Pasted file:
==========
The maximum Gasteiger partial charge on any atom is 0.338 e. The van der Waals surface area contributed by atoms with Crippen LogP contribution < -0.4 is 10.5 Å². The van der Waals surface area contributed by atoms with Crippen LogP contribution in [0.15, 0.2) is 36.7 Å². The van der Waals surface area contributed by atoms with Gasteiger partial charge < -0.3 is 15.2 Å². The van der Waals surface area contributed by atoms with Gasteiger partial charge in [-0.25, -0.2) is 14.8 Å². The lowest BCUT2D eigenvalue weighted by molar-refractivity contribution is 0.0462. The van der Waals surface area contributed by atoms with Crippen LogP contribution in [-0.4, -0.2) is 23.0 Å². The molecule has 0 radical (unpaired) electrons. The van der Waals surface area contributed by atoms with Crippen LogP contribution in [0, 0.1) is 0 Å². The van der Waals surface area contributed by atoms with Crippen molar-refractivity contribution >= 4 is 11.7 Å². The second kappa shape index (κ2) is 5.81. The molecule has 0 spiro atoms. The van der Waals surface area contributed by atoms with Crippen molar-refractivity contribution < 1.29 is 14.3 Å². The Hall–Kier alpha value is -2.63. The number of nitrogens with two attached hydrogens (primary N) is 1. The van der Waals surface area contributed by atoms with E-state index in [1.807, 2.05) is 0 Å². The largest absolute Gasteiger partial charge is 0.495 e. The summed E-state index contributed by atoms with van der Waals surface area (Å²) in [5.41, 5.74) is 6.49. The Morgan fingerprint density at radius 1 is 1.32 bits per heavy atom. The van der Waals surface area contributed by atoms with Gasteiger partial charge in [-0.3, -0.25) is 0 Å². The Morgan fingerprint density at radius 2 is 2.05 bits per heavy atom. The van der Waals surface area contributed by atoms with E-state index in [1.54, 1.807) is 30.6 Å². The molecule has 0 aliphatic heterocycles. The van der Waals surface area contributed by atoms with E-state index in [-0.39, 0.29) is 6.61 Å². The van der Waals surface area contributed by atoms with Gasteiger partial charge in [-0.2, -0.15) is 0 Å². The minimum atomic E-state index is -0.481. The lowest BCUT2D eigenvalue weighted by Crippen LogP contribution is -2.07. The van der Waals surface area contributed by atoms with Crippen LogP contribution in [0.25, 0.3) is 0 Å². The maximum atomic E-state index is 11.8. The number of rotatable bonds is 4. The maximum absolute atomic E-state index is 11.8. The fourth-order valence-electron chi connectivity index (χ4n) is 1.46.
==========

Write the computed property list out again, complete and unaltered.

The maximum Gasteiger partial charge on any atom is 0.338 e. The van der Waals surface area contributed by atoms with Crippen LogP contribution < -0.4 is 10.5 Å². The van der Waals surface area contributed by atoms with Crippen LogP contribution in [0.15, 0.2) is 36.7 Å². The van der Waals surface area contributed by atoms with Gasteiger partial charge < -0.3 is 15.2 Å². The van der Waals surface area contributed by atoms with Gasteiger partial charge in [-0.25, -0.2) is 14.8 Å². The lowest BCUT2D eigenvalue weighted by molar-refractivity contribution is 0.0462. The van der Waals surface area contributed by atoms with Crippen LogP contribution in [-0.4, -0.2) is 23.0 Å². The molecule has 0 radical (unpaired) electrons. The van der Waals surface area contributed by atoms with Crippen LogP contribution in [0, 0.1) is 0 Å². The van der Waals surface area contributed by atoms with Crippen molar-refractivity contribution >= 4 is 11.7 Å². The second kappa shape index (κ2) is 5.81. The molecule has 0 spiro atoms. The van der Waals surface area contributed by atoms with Crippen molar-refractivity contribution < 1.29 is 14.3 Å². The Hall–Kier alpha value is -2.63. The number of nitrogens with two attached hydrogens (primary N) is 1. The van der Waals surface area contributed by atoms with E-state index in [1.807, 2.05) is 0 Å². The largest absolute Gasteiger partial charge is 0.495 e. The summed E-state index contributed by atoms with van der Waals surface area (Å²) in [5.41, 5.74) is 6.49. The Morgan fingerprint density at radius 1 is 1.32 bits per heavy atom. The van der Waals surface area contributed by atoms with Gasteiger partial charge in [-0.3, -0.25) is 0 Å². The Morgan fingerprint density at radius 2 is 2.05 bits per heavy atom. The van der Waals surface area contributed by atoms with E-state index in [1.54, 1.807) is 30.6 Å². The molecule has 0 aliphatic heterocycles. The van der Waals surface area contributed by atoms with E-state index in [-0.39, 0.29) is 6.61 Å². The van der Waals surface area contributed by atoms with Gasteiger partial charge in [-0.2, -0.15) is 0 Å². The minimum atomic E-state index is -0.481. The lowest BCUT2D eigenvalue weighted by Crippen LogP contribution is -2.07. The van der Waals surface area contributed by atoms with Crippen LogP contribution in [0.25, 0.3) is 0 Å². The maximum atomic E-state index is 11.8. The number of rotatable bonds is 4. The maximum absolute atomic E-state index is 11.8. The fourth-order valence-electron chi connectivity index (χ4n) is 1.46.